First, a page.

Beanpole: remarkable look at the trauma of war
Review: Each sequence of the film set in postwar Russia brings fresh horror and new intrigue
Beanpole: Directed by Kantemir Balagov. Starring Viktoria Miroshnichenko, Vasilisa Perelygina, Konstantin Balakirev, Andrey Bykov
Film Title: Beanpole
Director: Kantemir Balagov
Starring: Viktoria Miroshnichenko, Vasilisa Perelygina, Konstantin Balakirev, Andrey Bykov
Running Time: 130 min
Kantemir Balagov’s extraordinary second feature opens with the rasping, popping sounds of Iya (Viktoria Miroshnichenko), a stringy, alabaster-skinned blonde suffering from momentary paralysis. Iya, a nurse in a city hospital for the war wounded, is suffering from post-concussion syndrome after fighting on the frontlines during the Siege of Leningrad.
She’s one of many traumatised characters in Beanpole, a free and imaginative adaptation of Svetlana Alexievich’s The Unwomanly Face of War.
The war may be over, but its effects are still powerfully felt. When Iya brings her adopted son Pashka (Timofey Glazkov) to the hospital where she works and the patients entertain him with animal noises, he doesn’t know how to respond when he is asked to bark like a dog. “Where would he have seen a dog?” someone asks. “They’ve all been eaten.”
When war hero Stepan (Konstantin Balakirev), who is paralysed from the neck down, asks after his children, his wife sounds relieved to inform him that only two of the three have died. Iya, meanwhile, accidentally suffocates Pashka during one of her fits just before the boy’s biological mother Masha (Vasilisa Perelygina), returns home from the military.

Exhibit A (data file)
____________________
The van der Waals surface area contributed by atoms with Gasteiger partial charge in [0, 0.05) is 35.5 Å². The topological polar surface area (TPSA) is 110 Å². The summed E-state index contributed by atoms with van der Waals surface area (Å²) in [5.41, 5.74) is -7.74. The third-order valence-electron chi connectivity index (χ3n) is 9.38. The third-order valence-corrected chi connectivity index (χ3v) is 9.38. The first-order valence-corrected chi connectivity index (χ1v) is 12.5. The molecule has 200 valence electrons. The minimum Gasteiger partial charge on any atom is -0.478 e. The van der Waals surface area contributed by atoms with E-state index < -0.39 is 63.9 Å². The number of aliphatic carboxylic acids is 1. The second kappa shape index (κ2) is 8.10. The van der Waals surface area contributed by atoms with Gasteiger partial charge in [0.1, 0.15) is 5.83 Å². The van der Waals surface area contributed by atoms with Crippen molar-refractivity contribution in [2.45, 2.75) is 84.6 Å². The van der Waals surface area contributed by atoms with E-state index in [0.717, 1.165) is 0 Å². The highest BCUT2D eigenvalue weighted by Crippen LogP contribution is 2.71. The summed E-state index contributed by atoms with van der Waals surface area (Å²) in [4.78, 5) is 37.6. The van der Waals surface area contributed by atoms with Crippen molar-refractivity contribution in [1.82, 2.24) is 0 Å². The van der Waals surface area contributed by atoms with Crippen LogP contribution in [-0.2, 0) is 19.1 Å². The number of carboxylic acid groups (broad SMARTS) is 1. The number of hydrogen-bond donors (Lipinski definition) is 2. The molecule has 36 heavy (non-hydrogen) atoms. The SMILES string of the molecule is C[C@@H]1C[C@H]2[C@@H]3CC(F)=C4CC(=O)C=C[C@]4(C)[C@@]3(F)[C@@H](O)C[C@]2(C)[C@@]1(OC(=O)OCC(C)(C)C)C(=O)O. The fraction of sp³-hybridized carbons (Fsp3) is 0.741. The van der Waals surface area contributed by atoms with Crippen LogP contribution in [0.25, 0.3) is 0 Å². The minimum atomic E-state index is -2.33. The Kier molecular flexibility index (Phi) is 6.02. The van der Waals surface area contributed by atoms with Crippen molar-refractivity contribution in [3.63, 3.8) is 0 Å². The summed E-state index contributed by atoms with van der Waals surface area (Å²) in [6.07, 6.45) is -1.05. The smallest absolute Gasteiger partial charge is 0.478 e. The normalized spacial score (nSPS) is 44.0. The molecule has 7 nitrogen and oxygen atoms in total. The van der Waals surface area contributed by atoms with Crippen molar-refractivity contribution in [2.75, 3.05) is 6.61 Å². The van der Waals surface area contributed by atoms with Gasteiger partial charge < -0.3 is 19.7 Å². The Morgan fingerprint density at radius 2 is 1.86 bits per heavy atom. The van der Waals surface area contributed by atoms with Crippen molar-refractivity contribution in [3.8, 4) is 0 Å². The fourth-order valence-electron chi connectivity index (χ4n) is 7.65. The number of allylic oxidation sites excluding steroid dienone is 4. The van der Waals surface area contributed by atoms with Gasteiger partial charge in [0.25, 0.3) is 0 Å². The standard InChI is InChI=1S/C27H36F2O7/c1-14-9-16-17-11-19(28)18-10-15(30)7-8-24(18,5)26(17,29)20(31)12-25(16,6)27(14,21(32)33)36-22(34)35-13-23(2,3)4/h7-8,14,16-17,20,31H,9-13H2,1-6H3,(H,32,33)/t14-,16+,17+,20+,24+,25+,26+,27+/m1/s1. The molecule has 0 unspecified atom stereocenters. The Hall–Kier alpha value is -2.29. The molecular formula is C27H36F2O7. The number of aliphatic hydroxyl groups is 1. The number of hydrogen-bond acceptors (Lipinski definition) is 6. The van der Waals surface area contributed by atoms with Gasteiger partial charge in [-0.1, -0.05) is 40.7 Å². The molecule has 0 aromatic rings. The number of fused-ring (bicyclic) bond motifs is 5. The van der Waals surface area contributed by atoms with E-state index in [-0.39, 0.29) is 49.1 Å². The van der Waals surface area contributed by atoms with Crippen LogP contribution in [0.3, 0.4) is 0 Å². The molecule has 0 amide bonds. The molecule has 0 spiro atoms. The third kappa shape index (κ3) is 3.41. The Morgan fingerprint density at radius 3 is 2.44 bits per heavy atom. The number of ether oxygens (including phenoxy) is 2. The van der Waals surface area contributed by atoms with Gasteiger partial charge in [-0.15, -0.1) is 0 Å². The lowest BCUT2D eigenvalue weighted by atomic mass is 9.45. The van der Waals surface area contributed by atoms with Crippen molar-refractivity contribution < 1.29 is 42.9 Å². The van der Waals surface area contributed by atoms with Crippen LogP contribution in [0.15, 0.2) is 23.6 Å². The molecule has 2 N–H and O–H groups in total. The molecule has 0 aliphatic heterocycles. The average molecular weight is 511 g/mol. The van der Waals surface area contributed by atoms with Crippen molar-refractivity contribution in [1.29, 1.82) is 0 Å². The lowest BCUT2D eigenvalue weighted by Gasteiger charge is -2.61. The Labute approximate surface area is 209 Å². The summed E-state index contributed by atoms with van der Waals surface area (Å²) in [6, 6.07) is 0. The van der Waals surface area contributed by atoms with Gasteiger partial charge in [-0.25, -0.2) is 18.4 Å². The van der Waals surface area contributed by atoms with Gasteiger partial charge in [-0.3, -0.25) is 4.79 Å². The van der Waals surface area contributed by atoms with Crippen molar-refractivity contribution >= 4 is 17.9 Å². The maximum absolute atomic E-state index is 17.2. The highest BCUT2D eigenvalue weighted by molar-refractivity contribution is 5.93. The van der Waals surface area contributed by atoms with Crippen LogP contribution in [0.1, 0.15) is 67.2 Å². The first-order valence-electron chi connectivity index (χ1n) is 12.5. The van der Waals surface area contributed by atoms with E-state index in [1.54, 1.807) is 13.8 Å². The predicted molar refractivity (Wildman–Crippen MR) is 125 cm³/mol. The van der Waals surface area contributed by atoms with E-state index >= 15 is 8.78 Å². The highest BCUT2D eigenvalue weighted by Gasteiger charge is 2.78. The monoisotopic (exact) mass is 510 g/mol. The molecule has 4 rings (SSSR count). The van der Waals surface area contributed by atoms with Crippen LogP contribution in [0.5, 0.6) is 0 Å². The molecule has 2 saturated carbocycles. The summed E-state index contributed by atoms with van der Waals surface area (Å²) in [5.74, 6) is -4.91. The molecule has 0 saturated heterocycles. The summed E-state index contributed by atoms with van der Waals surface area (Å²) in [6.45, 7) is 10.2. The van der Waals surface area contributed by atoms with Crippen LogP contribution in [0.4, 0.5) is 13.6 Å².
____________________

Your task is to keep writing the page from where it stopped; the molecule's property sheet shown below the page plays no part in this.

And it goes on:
Masha’s insistence that Iya “owes her a life” coalesces into a bizarre forced surrogacy plot, as the women’s friendship becomes the most unhealthy female pairing since Rainer Werner Fassbinder’s The Bitter Tears of Petra von Kant. “Because I want to be the master,” sobs the softer and romantically obsessed Iya, as if to emphasise the point, when her motivations are questioned by a kindly doctor (Andrey Bykov).
The dynamic is complicated by Masha’s involvement with Sasha (Igor Shirokov), a sappy young man who loses his virginity to her, and by a general, unnerving sense that nothing and no one will ever be normal again. A scene in which Masha, at the suggestion of a neighbouring seamstress tries on a green dress sees her twirling coquettishly and then maniacally.
An impactful script, co-written by Balagov and Aleksandr Terekhov, is peppered with such indelible moments. There are repeated rallying cries to rebuild, but even the speakers of such sentiments sound deadened. Each sequence of the film springs a fresh horror and a new intrigue. And then, just when you think you’re up to speed, a visit to Sasha’s house throws the wildest curveball of all. Cinematographer Ksenia Sereda’s discombobulating use of close-ups and decentralised framing adds to the unease.
To date Beanpole, its two female leads, and its 28-year-old writer-director have deservedly hoovered up some 14 major awards including Best Film and Best Director at Un Certain Regard in Cannes. Expect than run to continue well into awards season.